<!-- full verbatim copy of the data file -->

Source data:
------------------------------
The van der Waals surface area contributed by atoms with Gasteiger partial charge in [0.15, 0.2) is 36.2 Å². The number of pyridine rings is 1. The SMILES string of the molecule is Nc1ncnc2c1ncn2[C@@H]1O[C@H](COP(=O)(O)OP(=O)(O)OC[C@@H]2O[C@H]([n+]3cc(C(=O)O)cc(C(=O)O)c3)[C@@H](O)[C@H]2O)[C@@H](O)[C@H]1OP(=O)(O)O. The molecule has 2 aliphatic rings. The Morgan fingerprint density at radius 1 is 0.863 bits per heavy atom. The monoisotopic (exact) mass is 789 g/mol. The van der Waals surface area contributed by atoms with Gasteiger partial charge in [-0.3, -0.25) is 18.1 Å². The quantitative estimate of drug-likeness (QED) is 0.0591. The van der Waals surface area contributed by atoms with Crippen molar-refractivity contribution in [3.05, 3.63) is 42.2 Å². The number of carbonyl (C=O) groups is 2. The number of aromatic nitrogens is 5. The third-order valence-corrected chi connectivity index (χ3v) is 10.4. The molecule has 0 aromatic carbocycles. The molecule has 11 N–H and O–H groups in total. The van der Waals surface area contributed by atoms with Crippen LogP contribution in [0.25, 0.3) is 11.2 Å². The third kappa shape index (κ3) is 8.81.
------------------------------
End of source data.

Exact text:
The van der Waals surface area contributed by atoms with Gasteiger partial charge in [0.15, 0.2) is 36.2 Å². The number of pyridine rings is 1. The SMILES string of the molecule is Nc1ncnc2c1ncn2[C@@H]1O[C@H](COP(=O)(O)OP(=O)(O)OC[C@@H]2O[C@H]([n+]3cc(C(=O)O)cc(C(=O)O)c3)[C@@H](O)[C@H]2O)[C@@H](O)[C@H]1OP(=O)(O)O. The molecule has 2 aliphatic rings. The Morgan fingerprint density at radius 1 is 0.863 bits per heavy atom. The monoisotopic (exact) mass is 789 g/mol. The van der Waals surface area contributed by atoms with Gasteiger partial charge in [-0.3, -0.25) is 18.1 Å². The quantitative estimate of drug-likeness (QED) is 0.0591. The van der Waals surface area contributed by atoms with Crippen molar-refractivity contribution in [3.05, 3.63) is 42.2 Å². The number of carbonyl (C=O) groups is 2. The number of aromatic nitrogens is 5. The third-order valence-corrected chi connectivity index (χ3v) is 10.4. The molecule has 0 aromatic carbocycles. The molecule has 11 N–H and O–H groups in total. The van der Waals surface area contributed by atoms with Crippen LogP contribution in [0.25, 0.3) is 11.2 Å². The third kappa shape index (κ3) is 8.81.